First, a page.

Ideology and Invention image

Ideology and Invention

One more quick thought on the discussion about the Bible between Pete Enns and me. I was just listening to the superb discussion between Enns and David Instone-Brewer on Justin Brierley's Unbelievable radio show (on which, since I've mentioned it, he does seem to get some extraordinarily high quality guests. Next week he's got Nigel Biggar debating Stanley Hauerwas on just war and pacifism, for goodness' sake). Anyway: Enns was talking about the possibility of invention and embellishment in the birth narratives of Jesus, and then he made an apparently innocuous remark to which, if you've heard Enns on biblical difficulties, you'll have heard many equivalents. He said (from about 1.03.50):

I can see, for example, in the context of the Caesar-cult, that it makes perfect sense for Luke to have the Magi come, it makes perfect sense for me to have that there, because Jesus is the true king of the world. Or, you know, a virgin birth. Or, for Matthew, shepherds, right? For a God to come to the lowly, the unexpected, which supports (in my opinion) Matthew’s theology, which is summarised in the Sermon on the Mount: God is doing the unexpected ... So could I see them making this up? Absolutely. It doesn’t mean they made it up, but I can see it, in terms of an ideology.

My concern here is not primarily with the obvious blunder, namely that it is Matthew (not Luke) who describes the coming of the Magi, and that it is Luke (not Matthew) who describes the visit of the shepherds; everyone makes mistakes. Nor is it with the fact that Enns says this in a discussion in which he stresses his credentials as a biblical scholar; even biblical scholars make mistakes, and it may well be that he kicked himself for this one after the programme. Nor is it with the idea that the evangelists deliberately selected and arranged their material to suit their agendas; that I take as axiomatic. Rather, it is the fact that even though Enns has got the details absolutely upside-down, he is still able to posit an “ideology” that could account for the Gospel writers “making this up.” He is so persuaded that the Bible is full of invented stories, written to support existing ideologies, that he sees them even when they don’t exist. (Richard Dawkins, interestingly, makes exactly the same point, with exactly the same error, in The God Delusion.)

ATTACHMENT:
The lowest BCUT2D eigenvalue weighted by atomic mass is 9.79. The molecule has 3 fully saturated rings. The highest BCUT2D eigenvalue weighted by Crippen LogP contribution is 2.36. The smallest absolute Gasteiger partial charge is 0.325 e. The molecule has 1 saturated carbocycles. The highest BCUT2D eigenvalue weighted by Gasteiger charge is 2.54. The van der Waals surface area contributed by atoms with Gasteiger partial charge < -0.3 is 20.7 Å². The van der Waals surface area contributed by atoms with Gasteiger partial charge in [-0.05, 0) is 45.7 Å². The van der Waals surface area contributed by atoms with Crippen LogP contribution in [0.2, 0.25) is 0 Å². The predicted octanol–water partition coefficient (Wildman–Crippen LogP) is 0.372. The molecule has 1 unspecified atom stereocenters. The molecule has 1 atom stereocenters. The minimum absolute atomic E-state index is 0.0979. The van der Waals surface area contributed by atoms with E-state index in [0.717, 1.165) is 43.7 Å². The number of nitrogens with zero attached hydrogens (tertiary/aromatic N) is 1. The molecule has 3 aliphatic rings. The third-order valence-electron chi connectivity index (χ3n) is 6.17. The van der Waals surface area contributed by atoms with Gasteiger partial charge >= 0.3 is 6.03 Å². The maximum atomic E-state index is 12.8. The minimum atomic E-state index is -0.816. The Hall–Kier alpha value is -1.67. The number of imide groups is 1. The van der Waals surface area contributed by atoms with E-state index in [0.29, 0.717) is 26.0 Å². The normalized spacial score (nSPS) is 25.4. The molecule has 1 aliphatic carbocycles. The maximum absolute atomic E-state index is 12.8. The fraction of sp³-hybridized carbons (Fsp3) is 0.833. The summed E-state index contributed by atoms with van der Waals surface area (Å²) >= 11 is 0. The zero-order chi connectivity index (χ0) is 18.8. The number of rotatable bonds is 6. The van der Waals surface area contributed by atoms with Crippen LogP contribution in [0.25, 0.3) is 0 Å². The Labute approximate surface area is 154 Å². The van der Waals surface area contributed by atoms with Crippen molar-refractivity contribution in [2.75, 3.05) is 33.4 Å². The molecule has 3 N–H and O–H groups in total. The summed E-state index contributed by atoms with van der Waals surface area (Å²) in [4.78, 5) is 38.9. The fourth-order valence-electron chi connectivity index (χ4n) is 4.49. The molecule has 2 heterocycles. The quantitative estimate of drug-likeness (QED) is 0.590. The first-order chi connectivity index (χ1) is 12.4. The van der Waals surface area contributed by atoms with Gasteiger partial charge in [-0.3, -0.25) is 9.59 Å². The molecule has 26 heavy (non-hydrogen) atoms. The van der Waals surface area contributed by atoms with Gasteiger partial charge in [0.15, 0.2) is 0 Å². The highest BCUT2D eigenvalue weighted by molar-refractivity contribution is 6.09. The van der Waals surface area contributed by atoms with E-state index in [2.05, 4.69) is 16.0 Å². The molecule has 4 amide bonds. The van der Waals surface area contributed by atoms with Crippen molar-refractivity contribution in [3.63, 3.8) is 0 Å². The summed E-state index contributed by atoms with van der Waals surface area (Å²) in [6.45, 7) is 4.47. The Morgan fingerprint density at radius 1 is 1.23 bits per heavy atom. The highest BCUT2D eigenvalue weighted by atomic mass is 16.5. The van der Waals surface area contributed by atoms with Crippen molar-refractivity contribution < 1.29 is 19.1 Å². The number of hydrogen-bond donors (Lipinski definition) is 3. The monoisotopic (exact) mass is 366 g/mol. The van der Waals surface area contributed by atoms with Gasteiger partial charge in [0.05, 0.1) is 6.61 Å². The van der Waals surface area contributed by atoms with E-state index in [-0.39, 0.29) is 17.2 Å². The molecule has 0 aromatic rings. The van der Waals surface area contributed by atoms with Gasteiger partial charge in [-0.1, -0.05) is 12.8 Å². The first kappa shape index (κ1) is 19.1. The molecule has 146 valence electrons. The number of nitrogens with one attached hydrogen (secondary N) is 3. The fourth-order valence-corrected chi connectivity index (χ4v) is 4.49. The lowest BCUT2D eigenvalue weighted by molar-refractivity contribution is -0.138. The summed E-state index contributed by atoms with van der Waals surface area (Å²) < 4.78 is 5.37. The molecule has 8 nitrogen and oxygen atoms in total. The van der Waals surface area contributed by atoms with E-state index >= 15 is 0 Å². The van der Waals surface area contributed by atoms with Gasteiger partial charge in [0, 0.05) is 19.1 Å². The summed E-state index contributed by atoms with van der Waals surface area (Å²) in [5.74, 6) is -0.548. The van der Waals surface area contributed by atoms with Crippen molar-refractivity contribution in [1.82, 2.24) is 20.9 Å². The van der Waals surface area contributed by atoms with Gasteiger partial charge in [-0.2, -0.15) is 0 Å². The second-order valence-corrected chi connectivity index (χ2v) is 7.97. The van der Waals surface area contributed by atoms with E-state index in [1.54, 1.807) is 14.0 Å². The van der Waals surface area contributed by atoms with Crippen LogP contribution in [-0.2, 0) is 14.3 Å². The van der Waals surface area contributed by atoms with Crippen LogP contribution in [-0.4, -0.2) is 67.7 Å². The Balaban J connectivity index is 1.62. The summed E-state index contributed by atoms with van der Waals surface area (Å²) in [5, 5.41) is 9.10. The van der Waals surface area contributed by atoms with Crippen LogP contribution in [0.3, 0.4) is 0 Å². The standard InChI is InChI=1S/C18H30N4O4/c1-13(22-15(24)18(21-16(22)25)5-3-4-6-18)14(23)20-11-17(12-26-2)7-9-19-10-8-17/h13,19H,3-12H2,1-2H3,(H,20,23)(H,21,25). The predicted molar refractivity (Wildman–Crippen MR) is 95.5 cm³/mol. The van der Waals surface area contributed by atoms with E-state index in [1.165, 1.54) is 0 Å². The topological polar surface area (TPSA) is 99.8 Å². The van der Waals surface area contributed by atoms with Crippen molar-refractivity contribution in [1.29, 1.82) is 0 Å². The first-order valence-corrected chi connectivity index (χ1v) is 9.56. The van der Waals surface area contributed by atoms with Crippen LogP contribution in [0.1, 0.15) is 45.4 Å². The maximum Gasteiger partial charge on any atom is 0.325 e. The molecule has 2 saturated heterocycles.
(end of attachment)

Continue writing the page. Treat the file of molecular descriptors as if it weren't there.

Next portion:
The fact is, you can argue almost anything to be an ideological invention if you adopt this approach. Matthew made up X because God is doing the unexpected. Luke made up Y because of the Caesar-cult. John made up Z because, well, John. Once the rot sets in, no text is safe, no matter how innocent, and no ideologically-driven explanation is beyond plausibility, no matter how preposterous. As such, the only ideologically-driven invention here - though, as I say, I’m certain it is a genuine mistake - is that of Peter Enns, not Matthew or Luke.

Having said all that, I thought it was a great discussion, and one well worth listening to if you’ve found the wider debate interesting. And I still think Enns is making some very important challenges, which need to be heard and thought through carefully, even if I strongly disagree with him on how he responds to some of them. Also, just for the record: I do really like reading him. Rhetorical Strategies notwithstanding.

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